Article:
In keeping with how the Obama administration usually handles these types of sticky situations, blame has been shifted, and no disciplinary action has been recommended…
WASHINGTON (AP) — An independent panel charged with investigating the deadly Sept. 11 attack in Libya that killed a U.S. ambassador and three other Americans has concluded that systematic management and leadership failures at the State Department led to “grossly” inadequate security at the mission in Benghazi.
“Systematic failures and leadership and management deficiencies at senior levels within two bureaus of the State Department resulted in a Special Mission security posture that was inadequate for Benghazi and grossly inadequate to deal with the attack that took place,” the panel said.
The report singled out the Bureau of Diplomatic Security and the Bureau of Near East Affairs for criticism, saying there appeared to be a lack of cooperation and confusion over protection at the mission in Benghazi, a city in Eastern Libya that was relatively lawless after the revolution that toppled Libyan strongman Moammar Gadhafi.
Despite those failures, the Accountability Review Board determined that no individual officials ignored or violated their duties and recommended no disciplinary action now. But it also said poor performance by senior managers should be grounds for disciplinary recommendations in the future.
…it confirmed that contrary to initial accounts, there was no protest outside the consulate and said responsibility for the incident rested entirely with the terrorists who attacked the mission. (Duh)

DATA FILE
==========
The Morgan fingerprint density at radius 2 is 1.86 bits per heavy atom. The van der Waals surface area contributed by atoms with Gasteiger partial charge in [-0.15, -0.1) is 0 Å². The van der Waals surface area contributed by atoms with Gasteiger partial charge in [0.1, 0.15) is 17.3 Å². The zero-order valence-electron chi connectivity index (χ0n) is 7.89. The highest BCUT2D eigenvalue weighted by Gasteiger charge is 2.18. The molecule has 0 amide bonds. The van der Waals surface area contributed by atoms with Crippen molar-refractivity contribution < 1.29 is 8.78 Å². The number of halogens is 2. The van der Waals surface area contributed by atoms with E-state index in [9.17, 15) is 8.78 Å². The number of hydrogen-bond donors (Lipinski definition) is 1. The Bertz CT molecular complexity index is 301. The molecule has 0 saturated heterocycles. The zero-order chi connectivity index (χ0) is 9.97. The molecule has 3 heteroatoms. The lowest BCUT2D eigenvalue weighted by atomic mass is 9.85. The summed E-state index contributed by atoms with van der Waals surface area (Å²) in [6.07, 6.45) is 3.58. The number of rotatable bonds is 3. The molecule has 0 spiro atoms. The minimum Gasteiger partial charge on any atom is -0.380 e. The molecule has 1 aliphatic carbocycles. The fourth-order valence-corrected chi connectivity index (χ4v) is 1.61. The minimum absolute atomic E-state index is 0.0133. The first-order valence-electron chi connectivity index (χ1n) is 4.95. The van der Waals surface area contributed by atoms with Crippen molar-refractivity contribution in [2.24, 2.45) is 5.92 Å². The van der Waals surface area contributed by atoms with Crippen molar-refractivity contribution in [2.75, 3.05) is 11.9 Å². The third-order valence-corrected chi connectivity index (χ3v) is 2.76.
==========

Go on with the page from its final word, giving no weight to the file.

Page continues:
The report also discounted speculation that officials in Washington had refused appeals for addition help after the attack had begun.
“The Board found no evidence of any undue delays in decision making or denial of support from Washington or from the military combatant commanders,” it said. To the contrary, the report said the evacuation of the dead and wounded 12 hours after the initial attack was due to “exceptional U.S. government coordination and military response” that helped save the lives of two seriously wounded Americans.
The report also called on Congress to fully fund the State Department’s security initiatives, noting that budget constraints in the past had led some management officials to emphasize savings over security despite numerous requests from the Benghazi mission and embassy in Tripoli for enhanced protection.
“For many years the State Department has been engaged in a struggle to obtain the resources necessary to carry out its work with varying degrees of success,” it said. This has led to efficiencies but also “had the effect of conditioning a few State Department managers to favor restricting the use of resources as a general orientation.”
It said the number of Diplomatic Security staff in Benghazi before and on the day of the attack “was inadequate despite repeated requests … for additional staffing.”